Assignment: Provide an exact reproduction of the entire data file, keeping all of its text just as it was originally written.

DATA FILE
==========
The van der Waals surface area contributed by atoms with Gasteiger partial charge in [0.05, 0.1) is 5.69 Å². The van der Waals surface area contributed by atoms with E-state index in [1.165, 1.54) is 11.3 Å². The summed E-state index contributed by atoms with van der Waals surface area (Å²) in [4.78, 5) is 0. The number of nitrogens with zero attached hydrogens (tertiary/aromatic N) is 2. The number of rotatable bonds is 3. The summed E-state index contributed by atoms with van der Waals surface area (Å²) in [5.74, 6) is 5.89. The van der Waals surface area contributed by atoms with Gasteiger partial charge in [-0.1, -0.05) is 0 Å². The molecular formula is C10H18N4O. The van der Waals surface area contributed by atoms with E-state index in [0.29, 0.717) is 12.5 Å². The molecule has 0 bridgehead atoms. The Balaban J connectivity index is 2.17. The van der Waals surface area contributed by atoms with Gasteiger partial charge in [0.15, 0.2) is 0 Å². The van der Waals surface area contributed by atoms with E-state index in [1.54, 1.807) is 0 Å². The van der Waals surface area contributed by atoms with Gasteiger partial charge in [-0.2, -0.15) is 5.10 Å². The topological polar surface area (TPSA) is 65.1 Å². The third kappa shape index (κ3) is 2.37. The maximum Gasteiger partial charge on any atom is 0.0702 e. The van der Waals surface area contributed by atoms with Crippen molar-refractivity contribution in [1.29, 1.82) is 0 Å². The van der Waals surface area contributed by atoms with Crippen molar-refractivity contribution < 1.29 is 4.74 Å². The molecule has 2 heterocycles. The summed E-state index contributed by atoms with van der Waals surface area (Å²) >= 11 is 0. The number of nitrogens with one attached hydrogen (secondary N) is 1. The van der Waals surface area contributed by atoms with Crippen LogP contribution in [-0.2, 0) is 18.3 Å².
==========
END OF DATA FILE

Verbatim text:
The van der Waals surface area contributed by atoms with Gasteiger partial charge in [0.05, 0.1) is 5.69 Å². The van der Waals surface area contributed by atoms with E-state index in [1.165, 1.54) is 11.3 Å². The summed E-state index contributed by atoms with van der Waals surface area (Å²) in [4.78, 5) is 0. The number of nitrogens with zero attached hydrogens (tertiary/aromatic N) is 2. The number of rotatable bonds is 3. The summed E-state index contributed by atoms with van der Waals surface area (Å²) in [5.74, 6) is 5.89. The van der Waals surface area contributed by atoms with Gasteiger partial charge in [-0.1, -0.05) is 0 Å². The molecular formula is C10H18N4O. The van der Waals surface area contributed by atoms with E-state index in [0.29, 0.717) is 12.5 Å². The molecule has 0 bridgehead atoms. The Balaban J connectivity index is 2.17. The van der Waals surface area contributed by atoms with Gasteiger partial charge in [0.15, 0.2) is 0 Å². The van der Waals surface area contributed by atoms with E-state index in [1.54, 1.807) is 0 Å². The van der Waals surface area contributed by atoms with Gasteiger partial charge in [-0.2, -0.15) is 5.10 Å². The topological polar surface area (TPSA) is 65.1 Å². The third kappa shape index (κ3) is 2.37. The maximum Gasteiger partial charge on any atom is 0.0702 e. The van der Waals surface area contributed by atoms with Crippen molar-refractivity contribution in [1.29, 1.82) is 0 Å². The van der Waals surface area contributed by atoms with Crippen molar-refractivity contribution < 1.29 is 4.74 Å². The molecule has 2 heterocycles. The summed E-state index contributed by atoms with van der Waals surface area (Å²) >= 11 is 0. The number of nitrogens with one attached hydrogen (secondary N) is 1. The van der Waals surface area contributed by atoms with Crippen LogP contribution in [-0.2, 0) is 18.3 Å².